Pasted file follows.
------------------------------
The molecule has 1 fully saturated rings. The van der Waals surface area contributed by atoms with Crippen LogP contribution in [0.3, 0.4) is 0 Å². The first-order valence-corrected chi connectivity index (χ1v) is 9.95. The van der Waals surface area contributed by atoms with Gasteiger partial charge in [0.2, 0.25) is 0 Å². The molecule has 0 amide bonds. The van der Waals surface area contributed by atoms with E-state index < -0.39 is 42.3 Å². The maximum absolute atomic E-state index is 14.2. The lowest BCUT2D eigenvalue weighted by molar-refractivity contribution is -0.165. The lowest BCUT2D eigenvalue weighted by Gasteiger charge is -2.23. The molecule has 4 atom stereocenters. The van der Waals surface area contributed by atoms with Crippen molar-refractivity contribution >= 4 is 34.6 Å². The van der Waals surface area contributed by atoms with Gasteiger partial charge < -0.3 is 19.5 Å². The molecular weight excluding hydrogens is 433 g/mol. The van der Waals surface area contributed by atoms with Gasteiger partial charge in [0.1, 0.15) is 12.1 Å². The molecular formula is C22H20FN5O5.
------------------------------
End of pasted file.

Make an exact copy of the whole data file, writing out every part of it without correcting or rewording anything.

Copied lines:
The molecule has 1 fully saturated rings. The van der Waals surface area contributed by atoms with Crippen LogP contribution in [0.3, 0.4) is 0 Å². The first-order valence-corrected chi connectivity index (χ1v) is 9.95. The van der Waals surface area contributed by atoms with Gasteiger partial charge in [0.2, 0.25) is 0 Å². The molecule has 0 amide bonds. The van der Waals surface area contributed by atoms with E-state index < -0.39 is 42.3 Å². The maximum absolute atomic E-state index is 14.2. The lowest BCUT2D eigenvalue weighted by molar-refractivity contribution is -0.165. The lowest BCUT2D eigenvalue weighted by Gasteiger charge is -2.23. The molecule has 4 atom stereocenters. The van der Waals surface area contributed by atoms with Crippen molar-refractivity contribution >= 4 is 34.6 Å². The van der Waals surface area contributed by atoms with Gasteiger partial charge < -0.3 is 19.5 Å². The molecular weight excluding hydrogens is 433 g/mol. The van der Waals surface area contributed by atoms with Gasteiger partial charge in [0.1, 0.15) is 12.1 Å². The molecular formula is C22H20FN5O5.